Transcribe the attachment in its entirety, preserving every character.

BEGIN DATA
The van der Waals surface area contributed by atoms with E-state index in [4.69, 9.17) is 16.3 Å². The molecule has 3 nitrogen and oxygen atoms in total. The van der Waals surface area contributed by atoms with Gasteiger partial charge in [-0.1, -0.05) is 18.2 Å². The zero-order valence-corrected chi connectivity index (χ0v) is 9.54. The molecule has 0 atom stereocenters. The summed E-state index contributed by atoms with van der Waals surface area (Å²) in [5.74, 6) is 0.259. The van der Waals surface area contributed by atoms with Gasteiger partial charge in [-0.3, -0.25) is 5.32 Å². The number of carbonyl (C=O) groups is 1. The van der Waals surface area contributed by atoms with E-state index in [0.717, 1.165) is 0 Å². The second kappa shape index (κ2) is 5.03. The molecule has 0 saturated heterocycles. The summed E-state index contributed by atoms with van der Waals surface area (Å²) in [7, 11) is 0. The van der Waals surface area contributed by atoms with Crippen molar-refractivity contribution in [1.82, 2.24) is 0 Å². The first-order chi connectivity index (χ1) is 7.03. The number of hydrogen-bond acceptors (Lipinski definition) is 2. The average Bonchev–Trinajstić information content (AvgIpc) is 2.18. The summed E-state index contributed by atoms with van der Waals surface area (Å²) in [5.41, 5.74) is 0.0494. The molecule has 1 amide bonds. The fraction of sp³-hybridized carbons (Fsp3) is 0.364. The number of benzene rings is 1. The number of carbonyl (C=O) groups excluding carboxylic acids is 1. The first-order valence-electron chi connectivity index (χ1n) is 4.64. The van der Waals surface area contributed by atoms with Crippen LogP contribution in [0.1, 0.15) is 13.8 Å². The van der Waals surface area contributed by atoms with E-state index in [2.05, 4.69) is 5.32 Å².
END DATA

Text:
The van der Waals surface area contributed by atoms with E-state index in [4.69, 9.17) is 16.3 Å². The molecule has 3 nitrogen and oxygen atoms in total. The van der Waals surface area contributed by atoms with Gasteiger partial charge in [-0.1, -0.05) is 18.2 Å². The zero-order valence-corrected chi connectivity index (χ0v) is 9.54. The molecule has 0 atom stereocenters. The summed E-state index contributed by atoms with van der Waals surface area (Å²) in [5.74, 6) is 0.259. The van der Waals surface area contributed by atoms with Gasteiger partial charge in [-0.3, -0.25) is 5.32 Å². The number of carbonyl (C=O) groups is 1. The van der Waals surface area contributed by atoms with E-state index in [0.717, 1.165) is 0 Å². The second kappa shape index (κ2) is 5.03. The molecule has 0 saturated heterocycles. The summed E-state index contributed by atoms with van der Waals surface area (Å²) in [7, 11) is 0. The van der Waals surface area contributed by atoms with Crippen molar-refractivity contribution in [1.82, 2.24) is 0 Å². The first-order chi connectivity index (χ1) is 7.03. The number of hydrogen-bond acceptors (Lipinski definition) is 2. The average Bonchev–Trinajstić information content (AvgIpc) is 2.18. The summed E-state index contributed by atoms with van der Waals surface area (Å²) in [5.41, 5.74) is 0.0494. The molecule has 1 amide bonds. The fraction of sp³-hybridized carbons (Fsp3) is 0.364. The number of benzene rings is 1. The number of carbonyl (C=O) groups excluding carboxylic acids is 1. The first-order valence-electron chi connectivity index (χ1n) is 4.64. The van der Waals surface area contributed by atoms with Crippen LogP contribution in [0.1, 0.15) is 13.8 Å². The van der Waals surface area contributed by atoms with E-state index in [2.05, 4.69) is 5.32 Å².